You hate liars

You are not who you say you are

You are Svengali

We were your slaves

We were suckers

but we know now

We will heal ourselves

and move on

Will you?

Things I Don’t Understand

1.   Family stencils / decals on the back of cars, or what my husband Lorin calls “the serial killer’s menu.”

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(google)

2.  People who ride Citi Bikes (New York thing) on the sidewalk. It’s both rude and dangerous. Oh, and don’t get me started on the ones who go through red lights and ride on the wrong side of the road.

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3.  People who race through Shoprite as if their carts are on fire. It’s kind of weird and also dangerous: you could hit a little kid or old lady that way!

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(photo by me)

4.  Why cashiers at Duane Reade say, “the following guest” or simply “the following”? I never feel like I’m a guest at Duane Reade. Are we at a party or a pharmacy?

5.  Why we can’t pump our own gas in New Jersey. NJ folks text, apply makeup, give themselves bikini waxes, eat entire meals, read newspapers and talk on the phone in their cars, but we’re not allowed to pump our own gas. Some of us don’t mind a bit: bumper stickers and T-shirts abound proclaiming:

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6.  Why Governor Christie is still in office. The New York Times aired the latest dirty laundry: giving his pal Donald Trump a major break on taxes for the Taj Mahal Casino. No wonder the Garden State can’t afford decent lighting on the roadways and pothole repair.

7.  Why people don’t like Sphynx cats. Come on, look at this puss.

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8. Short people on the NJ Transit bus who lean their seats all the way back so the person behind them gets their legs crushed. Is it a Napoleon complex? By the way, it’s generally smaller women who do this.  Same goes for people on airplanes. It’s rude!

9.  People with “glass head syndrome.” Those are the co-workers who are friendly to you one day and the next look through you as if your head was made of glass and you don’t exist.

10.  Cookie dough ice cream. Both cookie dough and the ice cream of the same name make me sick to my stomach, and I love baking.

 

Bernie the Hoarder

Bernie on his mat

(photo by me) 

Hoarding. An issue many of us have personal experience with or know of through reality TV shows like Hoarders or Confessions: Animal Hoarders.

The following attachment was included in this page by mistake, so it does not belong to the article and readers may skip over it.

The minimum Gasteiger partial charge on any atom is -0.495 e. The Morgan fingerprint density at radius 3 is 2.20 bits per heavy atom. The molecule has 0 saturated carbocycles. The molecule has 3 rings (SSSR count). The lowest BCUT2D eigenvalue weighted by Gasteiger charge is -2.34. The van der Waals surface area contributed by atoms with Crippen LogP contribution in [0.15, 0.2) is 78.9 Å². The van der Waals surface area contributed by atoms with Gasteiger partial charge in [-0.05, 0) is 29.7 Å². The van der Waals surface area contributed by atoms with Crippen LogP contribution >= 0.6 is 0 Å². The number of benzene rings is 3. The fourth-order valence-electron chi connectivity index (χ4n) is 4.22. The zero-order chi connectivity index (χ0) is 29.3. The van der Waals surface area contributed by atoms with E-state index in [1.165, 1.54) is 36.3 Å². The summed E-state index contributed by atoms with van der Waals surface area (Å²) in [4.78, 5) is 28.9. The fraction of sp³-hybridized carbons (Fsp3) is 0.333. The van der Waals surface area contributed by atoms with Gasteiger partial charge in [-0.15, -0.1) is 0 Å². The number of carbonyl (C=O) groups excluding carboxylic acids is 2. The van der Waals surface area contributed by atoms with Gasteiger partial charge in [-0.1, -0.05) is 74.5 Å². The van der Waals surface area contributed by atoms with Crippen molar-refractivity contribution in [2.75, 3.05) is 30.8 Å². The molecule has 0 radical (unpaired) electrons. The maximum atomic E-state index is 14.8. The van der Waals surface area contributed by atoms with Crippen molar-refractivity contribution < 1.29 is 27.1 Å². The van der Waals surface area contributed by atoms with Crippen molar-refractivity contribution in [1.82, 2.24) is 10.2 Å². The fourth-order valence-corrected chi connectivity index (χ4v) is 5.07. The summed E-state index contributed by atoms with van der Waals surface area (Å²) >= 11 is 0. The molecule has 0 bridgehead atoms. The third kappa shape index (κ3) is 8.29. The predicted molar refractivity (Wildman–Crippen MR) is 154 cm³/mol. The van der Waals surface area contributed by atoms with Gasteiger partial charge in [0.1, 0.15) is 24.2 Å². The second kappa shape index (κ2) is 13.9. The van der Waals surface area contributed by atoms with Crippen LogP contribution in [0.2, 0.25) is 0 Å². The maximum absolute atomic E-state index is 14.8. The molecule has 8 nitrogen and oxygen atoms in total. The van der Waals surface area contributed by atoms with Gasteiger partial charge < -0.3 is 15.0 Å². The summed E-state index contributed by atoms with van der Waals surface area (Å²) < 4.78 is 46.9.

Books have been written and films have been made about famous hoarders like Homer and Langley Collyer and Long Island socialites Edith Bouvier Beale (“Little Edie”) and her mother Edith Ewing Bouvier (“Big Edie”) .

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(The Collyer Brothers home, 1947 – http://www.nydailynews.com)

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(“Little Edie” – http://www.collegefashion.net)

He might not be rich or famous, but Bernie the Cat may have succumbed to their ranks as well. He is neither a compulsive shopper (so we have not gone bankrupt, thank goodness),  nor does he save reams of old newspapers and other paraphernalia, but does like things.

At first we noticed the shoes. He would lay his head on my sneakers or put his nose inside them, often falling asleep this way.

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Then it was my purse and duffel bag.

Next came the red blanket, which he talks to and drags around the floor in his teeth and kneads with his claws.

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Once I found his scratch mat, toy alligator and toy bird wrapped inside the blanket as he was dragging it. Alarming!

Last week we found him laying on Lorin’s computer apparatus and extension cords in the basement, seemingly taking possession of them.

He likes to build a fort consisting of my purse, duffel bag and the red blanket. He is not happy when one of his objects is taken away.

Is it time for an intervention?

Hopefully, with love, support and patience, we will get through this as a family, and not have to seek professional help.

Have any of you experienced hoarding with your non-human companions?

 

Pinot Meow

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Just when you thought things couldn’t get any stranger, along comes Pinot Meow–a non-alcoholic, catnip-based wine for cats. The other variety is MoscCATo. Both were created by cat lover Brandon Zavala of Apollo Peak in Denver, Colorado. I heard about this while watching an episode of Real Time with Bill Maher yesterday.

Zavala says, “I originally thought of the idea as a joke with some friends and I just slapped a label of this ‘Pinot Meow’ onto a wine bottle and from that got the idea to actually start something for cats.”

The feline elixir which hit the markets in November 2015 has become an international sensation, and Zavala promises a canine variety will be available in the near future.

Never drink alone again!